Henrico Meals Tax–Not Much of a Signal

Voters in Henrico County narrowly defeated a meals tax by 151 votes in an election yesterday that featured 14% turnout. All bond issues on the ballot for parks and schools passed. It’s difficult to glean much about the mood of voters from those results, except maybe that they couldn’t be bothered by an off-off election day that made no sense.

One Man’s Trash and the The Jaded JD have analyzed the vote. Both use the expression that the voters wanted to “have their cake and eat it, too.” The Jaded JD pursues this line vigorously while Norm at One Man’s Trash thinks the Henrico Board of Supervisors may have been bluffing in warning of large increases in real estate taxes if the meals tax did not pass.

I would have voted against the meals tax were I a Henrico voter, but I have mixed feelings. It’s interesting that one of the only type of retail sales that isn’t in competition with the internet is singled out for extra taxation. You can’t get your Red Lobster Shrimp Feast delivered by UPS from out-of-state.

If anyone has gone to a restaurant lately, you know the places are jam-packed. Granted, on the few occasions when I go out, I’m eating in meal tax-less Chesterfield County. Still–at six o’clock last Saturday the Olive Garden had over a one hour wait. The lobby was packed with people who obviously represented all income groups. I doubt if a few extra bucks on a check for a meals tax would depress those numbers.

But for the worker trying to grab a sandwich for lunch, the price on the menu bears no resemblance to the price rung up on a cash register in a meals tax jurisdiction. I think it’s at the lower end of the prepared food spectrum where the meals tax has a negative impact and is the most unfair.

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  1. Anonymous Avatar

    Meals doan’t pay tax, cars don’t pay tax, property doesn’t pay tax. In the final analysis, every tax is an income tax, or else it’s a double tax.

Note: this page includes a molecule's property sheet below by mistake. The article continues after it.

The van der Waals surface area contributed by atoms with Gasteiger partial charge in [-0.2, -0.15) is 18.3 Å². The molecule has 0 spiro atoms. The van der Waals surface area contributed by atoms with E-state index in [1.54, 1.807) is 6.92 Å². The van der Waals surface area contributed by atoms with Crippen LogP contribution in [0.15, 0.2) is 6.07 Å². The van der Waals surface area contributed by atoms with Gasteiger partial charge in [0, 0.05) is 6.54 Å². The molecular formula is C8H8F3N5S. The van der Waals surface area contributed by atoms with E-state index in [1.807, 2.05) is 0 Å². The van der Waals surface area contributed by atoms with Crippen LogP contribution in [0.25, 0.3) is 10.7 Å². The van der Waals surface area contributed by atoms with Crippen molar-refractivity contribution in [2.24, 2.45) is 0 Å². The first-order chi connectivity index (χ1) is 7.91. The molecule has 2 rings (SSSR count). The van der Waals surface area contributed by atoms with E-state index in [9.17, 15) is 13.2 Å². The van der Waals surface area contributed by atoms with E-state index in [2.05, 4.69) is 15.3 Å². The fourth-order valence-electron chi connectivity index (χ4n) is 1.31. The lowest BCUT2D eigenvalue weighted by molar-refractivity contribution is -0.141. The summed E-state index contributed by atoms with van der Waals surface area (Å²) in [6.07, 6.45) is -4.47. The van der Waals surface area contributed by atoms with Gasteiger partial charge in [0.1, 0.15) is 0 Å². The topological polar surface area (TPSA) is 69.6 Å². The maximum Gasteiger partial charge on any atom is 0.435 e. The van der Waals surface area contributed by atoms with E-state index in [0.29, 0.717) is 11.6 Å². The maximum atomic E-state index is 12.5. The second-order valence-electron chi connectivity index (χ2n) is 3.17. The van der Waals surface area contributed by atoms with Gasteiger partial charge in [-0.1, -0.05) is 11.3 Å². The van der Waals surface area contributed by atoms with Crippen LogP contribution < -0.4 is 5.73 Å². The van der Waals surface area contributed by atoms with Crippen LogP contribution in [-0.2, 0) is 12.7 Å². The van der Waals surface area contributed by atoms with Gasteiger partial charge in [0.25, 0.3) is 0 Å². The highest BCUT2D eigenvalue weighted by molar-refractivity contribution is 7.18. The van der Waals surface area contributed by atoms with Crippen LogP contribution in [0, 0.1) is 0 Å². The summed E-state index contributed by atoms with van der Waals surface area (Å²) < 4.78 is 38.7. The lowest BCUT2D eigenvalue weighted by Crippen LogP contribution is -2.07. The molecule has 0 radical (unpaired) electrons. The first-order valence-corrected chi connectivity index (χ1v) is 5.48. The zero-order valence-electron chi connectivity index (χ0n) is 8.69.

Any attempt to find a “new revenue source” other than additional commerce is futile, and I wish the pol’s would stop lying to us about it.

    Ray Hyde
    Delaplane VA

  2. Where were you guys when Richmond City Council passed its ridiculous meals tax increase for the VaPAC ?

    How about a SUV tax? Those gas guzzlers are unsafe and damage our roads. They are not generally sold on the internet, either.

  3. Will Vehrs Avatar
    Will Vehrs

    I wasn’t in favor of the Richmond City VAPAC tax that went on top of an existing meals tax. Not being a city resident, I couldn’t vote, but I sure was impacted.

    My reaction? I bring my lunch these days, meaning I’m not dependably in line at the Subway every day, the way I used to be.

    As for an SUV tax, I have advocated changing the car tax relief formula. Because most SUVs are high value, they would pay more.

  4. Barnie Day Avatar
    Barnie Day

    I think Ray, of Delaplane, is right. It comes, macro, out of the same pocket. Simplified, government can be thought of as ‘spending X to get Y’ The fur flies because the beauty, the value of X and of Y is strictly in the eye of the beholder.

  5. John K. Avatar

    I have to eat, and I have to read Bacon’s Rebellion each and every day. I’m sure our legislators (or local administrators) will figure this out soon enough. How long before we find a blog tax?! 😉

    BTW, here in Arlington County, the local meals tax, I believe, is 4 percent in addition to the regular ol’ sales tax. Buon Appetito!

  6. Anonymous Avatar

    Right, and when will and I and a lot of other people bring our lunch commerce decreases and tax revenue goes down.

    Or else, we get a hot dog from the surreptitious street vendor.

    The rationale is that a meals tax is a way to capture revenue from the “outsiders”, but in the aggregate them is us. We wind up spending a lot of money ripping the fur off of one rabbit just to glue it back on another one.

    My brother tells the story of the time his dog came home with his neighbors favorite, prize winning, Angora, lop-eared rabbit.

    Horrified, my brother carefully sutured the rabbit, washed and blow-dried it and sneaked back up in the nigh to put the rabbit in its cage.

    The next mornig Neighbor showed up with the dead rabbit in hand and asked if Robin knew anything about it, to which he shook his head Nuh-huh.

    “Well it’s the darndest thing”, said Neighbor, “This rabbit died and I threw him in the garbage, this morning he’s back in the cage!”

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